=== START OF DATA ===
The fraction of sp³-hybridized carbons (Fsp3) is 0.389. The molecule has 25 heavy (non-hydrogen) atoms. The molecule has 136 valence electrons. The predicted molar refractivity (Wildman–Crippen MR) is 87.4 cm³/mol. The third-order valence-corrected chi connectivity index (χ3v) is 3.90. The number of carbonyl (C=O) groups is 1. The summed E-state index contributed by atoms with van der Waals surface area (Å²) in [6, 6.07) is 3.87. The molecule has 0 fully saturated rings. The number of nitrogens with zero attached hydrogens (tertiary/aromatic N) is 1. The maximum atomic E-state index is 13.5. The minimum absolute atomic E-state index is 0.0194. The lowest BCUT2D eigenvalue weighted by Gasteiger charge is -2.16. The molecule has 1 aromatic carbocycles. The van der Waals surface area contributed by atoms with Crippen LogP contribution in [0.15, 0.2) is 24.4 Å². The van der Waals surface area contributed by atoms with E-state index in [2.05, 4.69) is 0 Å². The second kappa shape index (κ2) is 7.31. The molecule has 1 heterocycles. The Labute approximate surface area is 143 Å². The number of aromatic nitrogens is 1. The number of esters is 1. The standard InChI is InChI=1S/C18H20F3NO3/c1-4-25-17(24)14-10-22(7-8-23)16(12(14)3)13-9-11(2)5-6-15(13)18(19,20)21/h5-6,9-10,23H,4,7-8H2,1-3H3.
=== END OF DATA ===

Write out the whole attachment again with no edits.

The fraction of sp³-hybridized carbons (Fsp3) is 0.389. The molecule has 25 heavy (non-hydrogen) atoms. The molecule has 136 valence electrons. The predicted molar refractivity (Wildman–Crippen MR) is 87.4 cm³/mol. The third-order valence-corrected chi connectivity index (χ3v) is 3.90. The number of carbonyl (C=O) groups is 1. The summed E-state index contributed by atoms with van der Waals surface area (Å²) in [6, 6.07) is 3.87. The molecule has 0 fully saturated rings. The number of nitrogens with zero attached hydrogens (tertiary/aromatic N) is 1. The maximum atomic E-state index is 13.5. The minimum absolute atomic E-state index is 0.0194. The lowest BCUT2D eigenvalue weighted by Gasteiger charge is -2.16. The molecule has 1 aromatic carbocycles. The van der Waals surface area contributed by atoms with Crippen LogP contribution in [0.15, 0.2) is 24.4 Å². The van der Waals surface area contributed by atoms with E-state index in [2.05, 4.69) is 0 Å². The second kappa shape index (κ2) is 7.31. The molecule has 1 heterocycles. The Labute approximate surface area is 143 Å². The number of aromatic nitrogens is 1. The number of esters is 1. The standard InChI is InChI=1S/C18H20F3NO3/c1-4-25-17(24)14-10-22(7-8-23)16(12(14)3)13-9-11(2)5-6-15(13)18(19,20)21/h5-6,9-10,23H,4,7-8H2,1-3H3.